[dropcap]Y[/dropcap]oung girls in colorful traditional dresses paid no attention to onlookers as they kept pace jumping rope two at a time. Meanwhile, boys in white traditional thobes, engrossed in a lively game of tag, were darting about the Bedouin “village” while others concentrated on a skillful game of marbles. These three childhood activities were popular with Bedouin children decades ago, just as they were with most American children growing up in the 1940s and 50s.
The recreated traditional souq (marketplace) and village rooms and tents are a peek into the rich, distant past of an Arab Bedouin society. Young men demonstrated their pottery skills and artistic talents, while women busily labored over handicrafts of basket weaving and textile creations on various sized looms. All were for sale. Homemade honey and other delicacies were offered, along with a wide variety of oil-based perfumes and incense.
A lone falcon perched rigidly and obediently in a tent ensconced in the traditional hood seemingly oblivious to the public, although I’m sure it was not, next to a brownish/black tent exhibiting various homemade horse equipment, such as saddles.
Traditional performances from various groups were scheduled intermittently as entertainment, although I missed them on the evening I visited. I did catch a glimpse of the large public tent though where traditional Arabic coffee was being served.
But perhaps the main draw to this first-ever Halal Festival, showcased at Katara Cultural Village in Doha, Qatar, was the sheep and goat contests and public auction. Animal trade and breeding has been in existence back to the days of Islamic prophets. It too is a significant traditional industry of Bedouin Arabs.
Halal is a term referring to how an animal is slaughtered, and the means in which its food is prepared. Muslims only eat meat that is halal.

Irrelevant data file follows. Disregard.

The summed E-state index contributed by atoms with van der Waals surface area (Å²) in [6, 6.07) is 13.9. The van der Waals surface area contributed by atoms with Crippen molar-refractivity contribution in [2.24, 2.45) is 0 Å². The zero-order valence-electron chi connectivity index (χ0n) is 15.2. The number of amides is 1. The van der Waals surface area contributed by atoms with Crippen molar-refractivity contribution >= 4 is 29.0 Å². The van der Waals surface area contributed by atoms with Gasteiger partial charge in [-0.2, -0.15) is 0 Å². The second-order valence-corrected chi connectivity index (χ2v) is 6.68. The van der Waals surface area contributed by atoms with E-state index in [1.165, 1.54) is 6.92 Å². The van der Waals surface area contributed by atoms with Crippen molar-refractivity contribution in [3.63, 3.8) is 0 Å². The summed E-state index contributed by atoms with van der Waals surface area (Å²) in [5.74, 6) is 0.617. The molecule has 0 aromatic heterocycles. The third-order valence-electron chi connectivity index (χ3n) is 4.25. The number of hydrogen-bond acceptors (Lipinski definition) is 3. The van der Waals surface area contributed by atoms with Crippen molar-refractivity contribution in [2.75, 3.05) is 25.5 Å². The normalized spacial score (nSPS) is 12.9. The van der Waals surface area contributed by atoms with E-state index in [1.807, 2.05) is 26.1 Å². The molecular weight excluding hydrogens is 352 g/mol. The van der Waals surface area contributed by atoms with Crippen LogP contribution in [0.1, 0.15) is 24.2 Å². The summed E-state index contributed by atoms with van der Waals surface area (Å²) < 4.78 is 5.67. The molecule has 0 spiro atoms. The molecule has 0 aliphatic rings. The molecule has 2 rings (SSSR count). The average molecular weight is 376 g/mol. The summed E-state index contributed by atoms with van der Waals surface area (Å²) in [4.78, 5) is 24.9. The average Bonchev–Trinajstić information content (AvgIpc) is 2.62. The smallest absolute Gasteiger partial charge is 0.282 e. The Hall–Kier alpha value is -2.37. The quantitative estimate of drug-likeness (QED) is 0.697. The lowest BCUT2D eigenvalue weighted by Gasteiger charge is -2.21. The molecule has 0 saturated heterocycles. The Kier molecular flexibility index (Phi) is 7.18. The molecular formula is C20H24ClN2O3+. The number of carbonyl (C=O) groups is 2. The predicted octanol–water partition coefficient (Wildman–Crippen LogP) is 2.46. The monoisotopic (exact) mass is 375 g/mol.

“This festival honors Arab culture and traditions, which we are truly proud of, allowing us to reflect on our past to ensure a stronger future,” Abdulrahman Al Khulaifi, president of Katara, said in a prepared statement. “This event also gives us the opportunity to promote our cultural heritage whilst sharing our legacy with the younger Qatari generation, reminding them of the importance of history.”
Seeking to revive interest and educate today’s young men as to the important legacy of sheep (goats and sheep) breeding, the festival is providing a unique insight into this industry. Around 400 sheep and goats of different varieties are temporarily taking up residence in 30 pens, while shepherds are on hand explaining to the public about the various types of animals, a history of the declining shepherd, and its importance in Qatari culture and heritage. A veterinarian was also on hand to discuss overall health, wellness and diseases these animals might be exposed to and/or susceptible to.
Nearby, men of varying ages, interests and occupations have come together to enjoy the nightly sheep and goat contests. During the festival’s run, the “most beautiful sheep” will compete in categories for cash prizes. Judges know exactly what to look for as they rate the “contestants” in areas including ‘best virile’, ‘best ewe’, ‘best breeding’, and ‘best goat’. Hamad Al Mannai, head of the Organizing Committee for the Halal Festival, explained that the contest consisted of nine levels and three categories in which competing sheep and goats would be chosen based on specific criteria determined by the panel of judges. A group of animals are also auctioned off to the highest bidder among the general public.
As I toured the stabled pens, I was amazed at the variety and appearance of the animals. I had only seen long floppy-eared rabbits, never sheep and goats sporting floor length bunny ears. And then there were some that even looked like the scraggly goat from the childhood fairy tale “Billy Goat’s Gruff”, while others were snowy white and appeared docile enough to reach out and cuddle. The females were protective of their young, just as any mother would be. Curled, short, stubby, and elaborate horns were another distinctive sight. Some animals were multi colored and patterned while others sported a solid hue. The festival excelled in showcasing the sheep and goat animal trade, as well as offering a rare insight into the industry.
[quote]“As Katara focuses on bridging cultures, it does not forget to look back on the country’s rich past and heritage with pride. And through this ten-day event, it revives an important part of Qatari tradition, which we wish to continue in the generations to come,” [/quote] said Mohammad Al Khulaifi, festival chairman.
As I was leaving the grounds, I encountered men arriving with monstrous platters of roasted goat for the public’s enjoyment. I almost made a U-turn and headed back as I conjured up images of the deliciously moist and tender meat I have enjoyed in the past. Ah, just one more reason to return to the Halal Festival in the days to come.